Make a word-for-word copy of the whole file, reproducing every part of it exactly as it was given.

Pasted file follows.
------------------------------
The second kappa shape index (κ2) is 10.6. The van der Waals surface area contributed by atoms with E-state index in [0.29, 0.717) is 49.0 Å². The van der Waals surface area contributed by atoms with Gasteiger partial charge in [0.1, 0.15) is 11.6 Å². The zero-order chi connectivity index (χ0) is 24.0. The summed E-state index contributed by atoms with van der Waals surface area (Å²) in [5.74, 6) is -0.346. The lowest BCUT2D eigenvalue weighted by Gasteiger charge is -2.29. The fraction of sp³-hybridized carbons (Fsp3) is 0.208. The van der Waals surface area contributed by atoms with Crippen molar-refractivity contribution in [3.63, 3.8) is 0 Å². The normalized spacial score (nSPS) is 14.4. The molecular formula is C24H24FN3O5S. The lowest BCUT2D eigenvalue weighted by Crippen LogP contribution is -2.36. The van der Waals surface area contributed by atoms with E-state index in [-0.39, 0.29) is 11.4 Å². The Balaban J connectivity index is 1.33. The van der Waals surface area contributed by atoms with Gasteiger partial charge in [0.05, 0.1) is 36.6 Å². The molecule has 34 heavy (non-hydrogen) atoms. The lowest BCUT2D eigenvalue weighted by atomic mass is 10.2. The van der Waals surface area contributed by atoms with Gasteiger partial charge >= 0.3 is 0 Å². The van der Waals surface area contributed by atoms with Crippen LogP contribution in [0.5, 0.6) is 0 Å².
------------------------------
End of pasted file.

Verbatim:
The second kappa shape index (κ2) is 10.6. The van der Waals surface area contributed by atoms with E-state index in [0.29, 0.717) is 49.0 Å². The van der Waals surface area contributed by atoms with Gasteiger partial charge in [0.1, 0.15) is 11.6 Å². The zero-order chi connectivity index (χ0) is 24.0. The summed E-state index contributed by atoms with van der Waals surface area (Å²) in [5.74, 6) is -0.346. The lowest BCUT2D eigenvalue weighted by Gasteiger charge is -2.29. The fraction of sp³-hybridized carbons (Fsp3) is 0.208. The van der Waals surface area contributed by atoms with Crippen molar-refractivity contribution in [3.63, 3.8) is 0 Å². The normalized spacial score (nSPS) is 14.4. The molecular formula is C24H24FN3O5S. The lowest BCUT2D eigenvalue weighted by Crippen LogP contribution is -2.36. The van der Waals surface area contributed by atoms with E-state index in [-0.39, 0.29) is 11.4 Å². The Balaban J connectivity index is 1.33. The van der Waals surface area contributed by atoms with Gasteiger partial charge in [0.05, 0.1) is 36.6 Å². The molecule has 34 heavy (non-hydrogen) atoms. The lowest BCUT2D eigenvalue weighted by atomic mass is 10.2. The van der Waals surface area contributed by atoms with Gasteiger partial charge >= 0.3 is 0 Å². The van der Waals surface area contributed by atoms with Crippen LogP contribution in [0.5, 0.6) is 0 Å².